The newer Drive app replaces Cloud Station Server, provides Dropbox-like synchronization services for collaboration and file sharing and will migrate your cloud settings across when it’s installed. All management is carried out from the separate Drive Admin Console app while users download the Drive agent for two-way folder syncing on Windows workstations or iOS and Android mobiles.

Fair performance

The 32-bit Armada CPU will struggle with heavy storage workloads

The Armada CPU may not be very powerful but it mustered a creditable performance in our speed tests. With a share mapped over Gigabit to a Xeon Scalable Windows server, we saw Iometer report good raw sequential read and write speeds of 113MB/sec and 96MB/sec.

We increased the pressure by mapping a dedicated share to another Xeon Scalable Windows server connected to the appliance’s second Gigabit port and with Iometer running on both hosts, we recorded cumulative read and write rates of 220MB/sec and 110MB/sec. These results are in line with Synology’s claims but we did see the CPU getting hammered at 99% during both tests.

Real world performance was also in the same ball park, with drag and drop copies of a 25GB test file delivering sustained read and write rates of 113MB/sec and 82MB/sec. Our general backup test proved more demanding with our 22.4GB test folder and its 10,500 small files secured to the share at a modest 66MB/sec.

The Armada CPU may have a hardware encryption engine but it struggles with this task. Copying our 25GB test file to an encrypted share over Gigabit averaged only 30MB/sec.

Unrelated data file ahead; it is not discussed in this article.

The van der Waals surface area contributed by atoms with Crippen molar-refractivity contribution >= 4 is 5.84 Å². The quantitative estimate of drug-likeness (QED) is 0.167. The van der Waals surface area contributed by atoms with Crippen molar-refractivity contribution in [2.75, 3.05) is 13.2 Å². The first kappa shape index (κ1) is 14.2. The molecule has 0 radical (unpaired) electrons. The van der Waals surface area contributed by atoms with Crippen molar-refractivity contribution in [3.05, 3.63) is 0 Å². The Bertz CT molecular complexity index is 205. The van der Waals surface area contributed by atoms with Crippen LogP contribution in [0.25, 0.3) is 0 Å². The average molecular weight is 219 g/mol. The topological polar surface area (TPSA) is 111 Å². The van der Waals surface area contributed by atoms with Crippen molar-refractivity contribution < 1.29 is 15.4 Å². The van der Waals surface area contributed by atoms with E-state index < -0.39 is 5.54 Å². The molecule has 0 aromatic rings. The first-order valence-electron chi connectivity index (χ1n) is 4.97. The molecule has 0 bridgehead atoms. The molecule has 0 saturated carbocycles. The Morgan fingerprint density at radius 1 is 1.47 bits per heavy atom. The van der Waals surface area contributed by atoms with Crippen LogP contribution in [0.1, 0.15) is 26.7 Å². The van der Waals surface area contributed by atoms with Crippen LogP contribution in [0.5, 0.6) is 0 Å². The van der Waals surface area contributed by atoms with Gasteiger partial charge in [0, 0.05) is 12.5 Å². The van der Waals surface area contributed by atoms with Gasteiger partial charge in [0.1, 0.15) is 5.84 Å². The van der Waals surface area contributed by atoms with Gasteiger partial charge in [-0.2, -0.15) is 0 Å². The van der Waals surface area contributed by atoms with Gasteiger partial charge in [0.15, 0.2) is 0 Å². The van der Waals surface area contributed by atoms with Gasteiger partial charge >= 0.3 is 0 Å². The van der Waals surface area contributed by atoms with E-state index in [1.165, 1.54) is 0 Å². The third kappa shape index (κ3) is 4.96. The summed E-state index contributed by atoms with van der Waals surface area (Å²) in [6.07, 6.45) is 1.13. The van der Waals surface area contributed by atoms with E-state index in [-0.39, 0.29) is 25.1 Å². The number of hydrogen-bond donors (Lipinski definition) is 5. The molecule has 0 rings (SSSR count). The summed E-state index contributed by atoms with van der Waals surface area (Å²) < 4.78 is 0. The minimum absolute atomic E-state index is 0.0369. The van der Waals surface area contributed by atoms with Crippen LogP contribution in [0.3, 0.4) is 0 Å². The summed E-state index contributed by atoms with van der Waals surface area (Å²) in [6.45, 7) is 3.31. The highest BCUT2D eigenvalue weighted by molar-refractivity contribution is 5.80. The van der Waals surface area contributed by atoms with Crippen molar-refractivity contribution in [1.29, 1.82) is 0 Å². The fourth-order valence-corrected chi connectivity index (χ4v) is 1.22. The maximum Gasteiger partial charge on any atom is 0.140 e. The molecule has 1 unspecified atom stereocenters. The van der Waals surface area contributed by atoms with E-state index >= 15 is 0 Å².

Multimedia apps

Synology offers a good selection of free multimedia apps which include its Video, Audio and Photo Stations. We liked the Audio Station as we used the DS Audio iOS app on our iPad to remotely access our music store on the NAS appliance.

The Video Station provides streaming services plus a media library to help organise all your movies. The Photo Station also offers a complete online gallery along with facilities for sharing your pictures.

The Moments app keeps your photos organised as it uses image recognition techniques to sort them into various categories such as people, subjects and places and can identify duplicate images. We loaded the iOS Moments app on our iPad and used it to automatically backup all our existing photos and send new ones directly to the appliance as soon as they were taken.

 Conclusion

Home users and SOHOs that want a highly compact and portable NAS appliance for cloud services and data backup will find the DS419slim a good choice. Our performance tests show that although its Armada CPU struggles with heavy workloads, it is quite capable of handling light storage duties and Synology’s DSM software offers a wealth of valuable features.

7.6 Total Score
Good Choice for Cloud and Data Backup

Home users and SOHOs that want a highly compact and portable NAS appliance for cloud services and data backup will find the DS419slim a good choice. Our performance tests show that although its Armada CPU struggles with heavy workloads, it is quite capable of handling light storage duties and Synology’s DSM software offers a wealth of valuable features.

Performance
5.5
Features
7.5
Build quality
8.5
Usability
8
Value
8.5
PROS
  • The smallest NAS on the planet
  • Low power
  • Very quiet
  • Good backup features
  • Multimedia apps
CONS
  • 32-bit CPU
  • Modest write performance
  • No snapshot support